Karma and how to be a better leader and build a more customer centric businesses

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I like the idea of karma and believe in it. I, also, believe it can teach us lessons about how to be better leaders and be more customer and employee centric businesses.

Let me explain my thinking.

The common understanding of karma is that every action has a consequence and good acts will have positive results and bad acts will produce negative results. In common terms, karma is explained by various sayings like:

“What goes around, comes around”

“You reap what you sow”

“The laws of cause and effect”

However, if you dig into karma you will find that there is an additional element that is talked about in Buddhism and links karma directly to the motives behind an action. This means that it’s not just the act that is important in deciding if it is good or bad, the motivation behind the act can make the difference between it being something that is a “good” or “bad” action.

Now, whether you believe in karma or not, this additional element is important and worth exploring.

Why?

Well, I believe that there are times when we want things to happen faster than they often do. In those moments, we can become frustrated and impatient and, sometimes, to get things moving quicker, we can be lured into resorting to other tactics to get stuff done.

However, in doing this we can lose sight of our and others ability to sense when someone is not being ‘true’ or is being ‘nice’ in order to get us to do something.

Ever had that feeling?

This is our emotional instinct or ‘sixth’ sense and tells us a lot about what is going on around us and can reveal the true motivations behind someone’s actions.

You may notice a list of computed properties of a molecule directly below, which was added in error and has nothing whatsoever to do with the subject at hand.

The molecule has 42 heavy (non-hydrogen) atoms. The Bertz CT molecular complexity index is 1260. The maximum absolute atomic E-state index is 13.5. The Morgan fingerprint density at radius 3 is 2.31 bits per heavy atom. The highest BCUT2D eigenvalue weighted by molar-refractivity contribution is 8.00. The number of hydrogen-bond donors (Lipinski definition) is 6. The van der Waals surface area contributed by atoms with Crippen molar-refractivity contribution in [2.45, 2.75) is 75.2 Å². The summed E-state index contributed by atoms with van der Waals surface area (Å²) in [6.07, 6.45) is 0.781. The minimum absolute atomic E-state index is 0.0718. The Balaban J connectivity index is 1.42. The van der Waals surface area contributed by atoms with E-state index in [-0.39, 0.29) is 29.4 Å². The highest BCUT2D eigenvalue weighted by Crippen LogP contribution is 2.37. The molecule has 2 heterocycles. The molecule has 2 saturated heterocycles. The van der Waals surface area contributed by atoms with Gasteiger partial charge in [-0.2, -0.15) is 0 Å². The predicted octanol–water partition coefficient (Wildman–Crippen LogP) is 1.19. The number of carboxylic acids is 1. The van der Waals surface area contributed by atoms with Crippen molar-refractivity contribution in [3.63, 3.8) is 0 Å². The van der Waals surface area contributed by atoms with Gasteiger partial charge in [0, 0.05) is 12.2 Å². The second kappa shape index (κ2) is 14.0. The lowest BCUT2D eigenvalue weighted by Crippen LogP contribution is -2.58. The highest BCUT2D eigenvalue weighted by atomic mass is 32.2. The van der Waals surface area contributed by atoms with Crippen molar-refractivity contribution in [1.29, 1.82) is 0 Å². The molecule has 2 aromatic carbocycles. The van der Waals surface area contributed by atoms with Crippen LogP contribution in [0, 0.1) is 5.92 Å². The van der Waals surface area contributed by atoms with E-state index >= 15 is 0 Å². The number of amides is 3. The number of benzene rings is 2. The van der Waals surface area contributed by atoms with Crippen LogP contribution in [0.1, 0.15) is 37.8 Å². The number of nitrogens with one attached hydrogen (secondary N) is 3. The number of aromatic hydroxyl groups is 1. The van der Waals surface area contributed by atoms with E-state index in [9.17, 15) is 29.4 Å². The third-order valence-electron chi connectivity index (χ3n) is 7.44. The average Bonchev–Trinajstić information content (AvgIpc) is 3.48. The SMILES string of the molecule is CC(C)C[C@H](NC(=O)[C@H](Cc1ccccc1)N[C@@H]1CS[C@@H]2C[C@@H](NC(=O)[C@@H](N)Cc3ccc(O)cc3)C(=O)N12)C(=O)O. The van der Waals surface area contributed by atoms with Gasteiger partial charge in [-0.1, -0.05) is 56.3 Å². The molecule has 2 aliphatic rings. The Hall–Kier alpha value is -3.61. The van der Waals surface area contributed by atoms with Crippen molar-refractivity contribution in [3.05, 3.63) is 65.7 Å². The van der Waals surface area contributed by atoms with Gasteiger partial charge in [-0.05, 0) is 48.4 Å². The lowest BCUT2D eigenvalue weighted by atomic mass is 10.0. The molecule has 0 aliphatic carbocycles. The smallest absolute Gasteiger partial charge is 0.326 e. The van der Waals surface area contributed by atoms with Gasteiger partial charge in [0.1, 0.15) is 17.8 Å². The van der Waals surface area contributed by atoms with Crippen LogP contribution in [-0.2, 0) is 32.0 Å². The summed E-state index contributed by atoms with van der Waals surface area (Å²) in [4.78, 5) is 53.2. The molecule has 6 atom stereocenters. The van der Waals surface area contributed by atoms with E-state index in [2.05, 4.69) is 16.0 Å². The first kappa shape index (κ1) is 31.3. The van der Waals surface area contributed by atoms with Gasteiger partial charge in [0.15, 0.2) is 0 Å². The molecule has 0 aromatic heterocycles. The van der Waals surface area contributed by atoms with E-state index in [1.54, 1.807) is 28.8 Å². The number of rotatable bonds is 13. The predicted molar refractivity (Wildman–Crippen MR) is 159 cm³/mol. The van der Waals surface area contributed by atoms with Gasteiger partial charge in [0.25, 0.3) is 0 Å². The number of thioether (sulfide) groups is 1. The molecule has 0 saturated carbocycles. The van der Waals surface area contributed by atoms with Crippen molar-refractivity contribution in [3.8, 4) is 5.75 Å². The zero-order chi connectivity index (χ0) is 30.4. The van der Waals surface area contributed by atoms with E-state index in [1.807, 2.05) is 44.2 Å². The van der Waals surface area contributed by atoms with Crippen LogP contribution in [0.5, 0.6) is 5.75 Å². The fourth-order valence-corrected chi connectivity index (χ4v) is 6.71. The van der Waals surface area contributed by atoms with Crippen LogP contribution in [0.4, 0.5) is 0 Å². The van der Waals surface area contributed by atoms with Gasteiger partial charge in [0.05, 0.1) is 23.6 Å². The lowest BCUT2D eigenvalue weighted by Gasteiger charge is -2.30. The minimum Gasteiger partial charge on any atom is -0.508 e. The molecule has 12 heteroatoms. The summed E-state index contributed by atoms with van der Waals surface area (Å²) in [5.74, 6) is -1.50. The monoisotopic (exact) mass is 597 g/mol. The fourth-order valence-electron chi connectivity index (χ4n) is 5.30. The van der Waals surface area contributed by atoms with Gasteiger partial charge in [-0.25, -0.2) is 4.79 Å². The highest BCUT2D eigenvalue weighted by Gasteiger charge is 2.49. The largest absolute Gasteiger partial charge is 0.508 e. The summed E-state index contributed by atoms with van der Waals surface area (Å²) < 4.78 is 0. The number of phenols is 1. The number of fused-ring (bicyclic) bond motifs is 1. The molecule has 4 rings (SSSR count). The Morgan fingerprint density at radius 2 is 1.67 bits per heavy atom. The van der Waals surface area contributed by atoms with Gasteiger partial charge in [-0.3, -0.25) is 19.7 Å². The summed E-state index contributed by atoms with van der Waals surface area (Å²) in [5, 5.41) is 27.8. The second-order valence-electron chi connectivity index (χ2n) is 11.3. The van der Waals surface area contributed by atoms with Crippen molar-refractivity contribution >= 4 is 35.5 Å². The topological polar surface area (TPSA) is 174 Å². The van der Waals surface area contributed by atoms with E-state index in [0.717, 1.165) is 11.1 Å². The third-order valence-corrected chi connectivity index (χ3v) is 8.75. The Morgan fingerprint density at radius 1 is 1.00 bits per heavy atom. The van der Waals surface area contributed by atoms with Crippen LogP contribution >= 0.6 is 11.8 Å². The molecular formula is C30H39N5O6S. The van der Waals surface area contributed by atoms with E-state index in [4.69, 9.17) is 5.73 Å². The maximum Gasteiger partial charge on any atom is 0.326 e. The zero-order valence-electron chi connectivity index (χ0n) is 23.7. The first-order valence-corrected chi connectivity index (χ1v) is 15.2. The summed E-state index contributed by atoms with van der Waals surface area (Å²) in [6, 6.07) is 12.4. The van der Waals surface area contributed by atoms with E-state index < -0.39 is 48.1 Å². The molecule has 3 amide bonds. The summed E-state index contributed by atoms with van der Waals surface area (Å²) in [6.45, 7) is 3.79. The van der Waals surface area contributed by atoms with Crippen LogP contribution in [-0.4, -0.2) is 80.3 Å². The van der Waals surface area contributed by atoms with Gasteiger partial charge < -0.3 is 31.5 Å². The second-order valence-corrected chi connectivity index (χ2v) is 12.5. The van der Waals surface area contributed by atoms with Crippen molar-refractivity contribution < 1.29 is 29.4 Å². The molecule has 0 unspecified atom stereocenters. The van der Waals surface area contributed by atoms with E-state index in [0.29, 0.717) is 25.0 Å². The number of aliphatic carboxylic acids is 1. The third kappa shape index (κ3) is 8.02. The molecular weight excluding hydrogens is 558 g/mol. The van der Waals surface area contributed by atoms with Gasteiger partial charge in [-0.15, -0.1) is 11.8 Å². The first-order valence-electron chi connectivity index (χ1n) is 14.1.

If you’ve ever had that feeling then, guaranteed, your people and your customers have felt it too. And, perhaps, they’ve felt it from you.

To help with minimise this in our businesses, I think we can learn a lesson from the inaugural address in 1961 of John F. Kennedy when he said:

And so, my fellow Americans: ask not what your country can do for you — ask what you can do for your country.

So, imagine if your ‘country’ was your customers or your employees ask yourself what you can do for your ‘country’ and try not to think about what your ‘country’ can do for you. I think this is a great way to make sure that your motivations are in the right direction and will help build your ‘karma’ with your customers and your employees.

Hopefully, that ‘karma’ will flow back to you directly or in other ways.

What do you think? Agree, disagree, indifferent?

Photo Credit: Carolyn_Sewell via Compfight cc

Comments

  1. Adrian, one idea that I read recently is that trust is driven by benevolence. If somebody has your best interests at heart you will trust them

    Maybe that is the same as your idea about Karma?

    James

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